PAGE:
Public Works Director Charles Williams said the city infrastructure requires more funding sources to sustain improvements in the future regardless of whether the state approves the request.
"Even if we were to get the $47 million, that's not going to solve all the problems we have," Williams said. "We have a bunch more problems, and you're gonna have to find a steady revenue in order to satisfy them."
3. Residents are required to still boil their water
Testing revealed that the water is still unsafe to drink, prompting the city to remain under a boil notice. But Williams said the notice could be lifted for some areas of the city on Thursday after water tanks fill up and sampling takes place.
More than 300,000 customers were restricted to boil water advisories in the days after the storm, according to the Mississippi State Department of Health. The boil water advisories, which were issued in 35 counties statewide, were required because of systems losing water pressure from the storm directly or due to power outages caused by the winter weather systems, USA Today reported.
4. The city of Jackson has a history of water crises
Jackson residents have grappled with service issues and lead pollution crises in the past. In 2016, toxins were found in some of the drinking water in the city, NBC News reported. According to water samples taken at the time, 13 out of 58 homes tested at a level that calls for action.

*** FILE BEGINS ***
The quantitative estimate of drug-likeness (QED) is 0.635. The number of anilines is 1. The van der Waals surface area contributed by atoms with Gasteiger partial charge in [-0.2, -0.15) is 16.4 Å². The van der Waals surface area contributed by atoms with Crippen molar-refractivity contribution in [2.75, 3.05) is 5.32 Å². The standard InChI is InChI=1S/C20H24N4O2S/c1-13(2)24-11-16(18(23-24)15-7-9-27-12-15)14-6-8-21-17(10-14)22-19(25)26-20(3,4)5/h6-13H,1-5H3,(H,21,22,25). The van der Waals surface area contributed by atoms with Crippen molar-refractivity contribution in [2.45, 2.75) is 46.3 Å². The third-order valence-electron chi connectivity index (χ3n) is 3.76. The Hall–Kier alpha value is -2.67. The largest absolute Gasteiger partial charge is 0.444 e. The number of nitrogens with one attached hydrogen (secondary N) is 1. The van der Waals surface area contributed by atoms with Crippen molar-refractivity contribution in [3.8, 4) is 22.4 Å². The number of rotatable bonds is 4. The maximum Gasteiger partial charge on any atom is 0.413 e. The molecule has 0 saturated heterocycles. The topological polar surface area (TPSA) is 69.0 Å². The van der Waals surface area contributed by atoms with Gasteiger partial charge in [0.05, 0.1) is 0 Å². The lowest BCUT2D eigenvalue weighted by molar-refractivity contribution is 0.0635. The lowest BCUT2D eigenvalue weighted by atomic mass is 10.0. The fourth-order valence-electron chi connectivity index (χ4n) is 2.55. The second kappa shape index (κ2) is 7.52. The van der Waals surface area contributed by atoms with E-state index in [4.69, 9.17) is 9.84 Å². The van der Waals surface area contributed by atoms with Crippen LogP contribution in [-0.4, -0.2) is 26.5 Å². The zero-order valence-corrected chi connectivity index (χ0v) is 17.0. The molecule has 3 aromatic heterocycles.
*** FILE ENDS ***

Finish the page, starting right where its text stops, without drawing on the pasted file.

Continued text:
The state ordered the city to fix its corroding water pipes and prevent leaching lead into the system. Jackson officials downplayed the concern, saying their water had not been deemed unsafe and that recommendations for pregnant women and children were issued out of an abundance of caution.
5. The devastation highlights issues in inequality
Activists and residents in the community said the city doesn't get funding and support because Black people make up 80% percent of the population. One of the concerned community leaders is Calandra Davis, a policy analyst at Hope Policy Institute and organizer with the social justice organization Black Youth Project 100. Davis said the lowest-income Black communities in the south and west are facing the worst effects of the water crisis.
The analyst said people are struggling because they have medical conditions that require electronic devices or water access while dozens more were unable to save their groceries from spoiling when their power went out.
According to Donna Ladd, editor of the Jackson Free Press and Mississippi Free Press, Jackson's "white supremacist" leadership in previous decades has set up the city for failure.
“The fact that low-income Jacksonians are living amid the stench of toilets that won’t flush is a direct legacy of white-supremacist thinking at the state level, not the failure of a few bill collectors in the city to collect on enough delinquent customers.” Ladd wrote in an article for MSNBC. “Whether those who engage in that thinking have bothered to face that history or not, it is the state of Mississippi’s role to help fix this problem."